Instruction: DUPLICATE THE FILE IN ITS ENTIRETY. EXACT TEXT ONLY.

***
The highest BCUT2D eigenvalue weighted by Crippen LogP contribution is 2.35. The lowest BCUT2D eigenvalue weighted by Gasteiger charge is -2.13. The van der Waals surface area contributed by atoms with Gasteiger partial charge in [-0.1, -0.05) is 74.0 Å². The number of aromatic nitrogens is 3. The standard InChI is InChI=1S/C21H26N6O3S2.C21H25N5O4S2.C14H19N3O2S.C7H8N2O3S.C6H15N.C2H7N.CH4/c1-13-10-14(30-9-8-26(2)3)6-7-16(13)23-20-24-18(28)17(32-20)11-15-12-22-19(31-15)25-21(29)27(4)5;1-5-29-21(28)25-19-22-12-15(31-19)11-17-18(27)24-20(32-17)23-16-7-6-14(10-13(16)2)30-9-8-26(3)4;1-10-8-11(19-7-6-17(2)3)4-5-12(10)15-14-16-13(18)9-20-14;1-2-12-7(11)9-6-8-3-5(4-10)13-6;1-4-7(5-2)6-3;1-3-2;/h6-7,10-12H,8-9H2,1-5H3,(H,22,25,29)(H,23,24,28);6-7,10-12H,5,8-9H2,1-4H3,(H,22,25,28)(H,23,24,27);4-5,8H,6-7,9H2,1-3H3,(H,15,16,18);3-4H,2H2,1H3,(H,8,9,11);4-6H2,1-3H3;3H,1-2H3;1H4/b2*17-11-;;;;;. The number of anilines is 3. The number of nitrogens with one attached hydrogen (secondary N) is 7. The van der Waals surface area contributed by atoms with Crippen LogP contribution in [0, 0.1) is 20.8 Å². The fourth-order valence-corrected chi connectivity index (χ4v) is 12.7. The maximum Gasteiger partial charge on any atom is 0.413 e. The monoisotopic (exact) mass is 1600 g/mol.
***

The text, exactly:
The highest BCUT2D eigenvalue weighted by Crippen LogP contribution is 2.35. The lowest BCUT2D eigenvalue weighted by Gasteiger charge is -2.13. The van der Waals surface area contributed by atoms with Gasteiger partial charge in [-0.1, -0.05) is 74.0 Å². The number of aromatic nitrogens is 3. The standard InChI is InChI=1S/C21H26N6O3S2.C21H25N5O4S2.C14H19N3O2S.C7H8N2O3S.C6H15N.C2H7N.CH4/c1-13-10-14(30-9-8-26(2)3)6-7-16(13)23-20-24-18(28)17(32-20)11-15-12-22-19(31-15)25-21(29)27(4)5;1-5-29-21(28)25-19-22-12-15(31-19)11-17-18(27)24-20(32-17)23-16-7-6-14(10-13(16)2)30-9-8-26(3)4;1-10-8-11(19-7-6-17(2)3)4-5-12(10)15-14-16-13(18)9-20-14;1-2-12-7(11)9-6-8-3-5(4-10)13-6;1-4-7(5-2)6-3;1-3-2;/h6-7,10-12H,8-9H2,1-5H3,(H,22,25,29)(H,23,24,28);6-7,10-12H,5,8-9H2,1-4H3,(H,22,25,28)(H,23,24,27);4-5,8H,6-7,9H2,1-3H3,(H,15,16,18);3-4H,2H2,1H3,(H,8,9,11);4-6H2,1-3H3;3H,1-2H3;1H4/b2*17-11-;;;;;. The number of anilines is 3. The number of nitrogens with one attached hydrogen (secondary N) is 7. The van der Waals surface area contributed by atoms with Crippen LogP contribution in [0, 0.1) is 20.8 Å². The fourth-order valence-corrected chi connectivity index (χ4v) is 12.7. The maximum Gasteiger partial charge on any atom is 0.413 e. The monoisotopic (exact) mass is 1600 g/mol.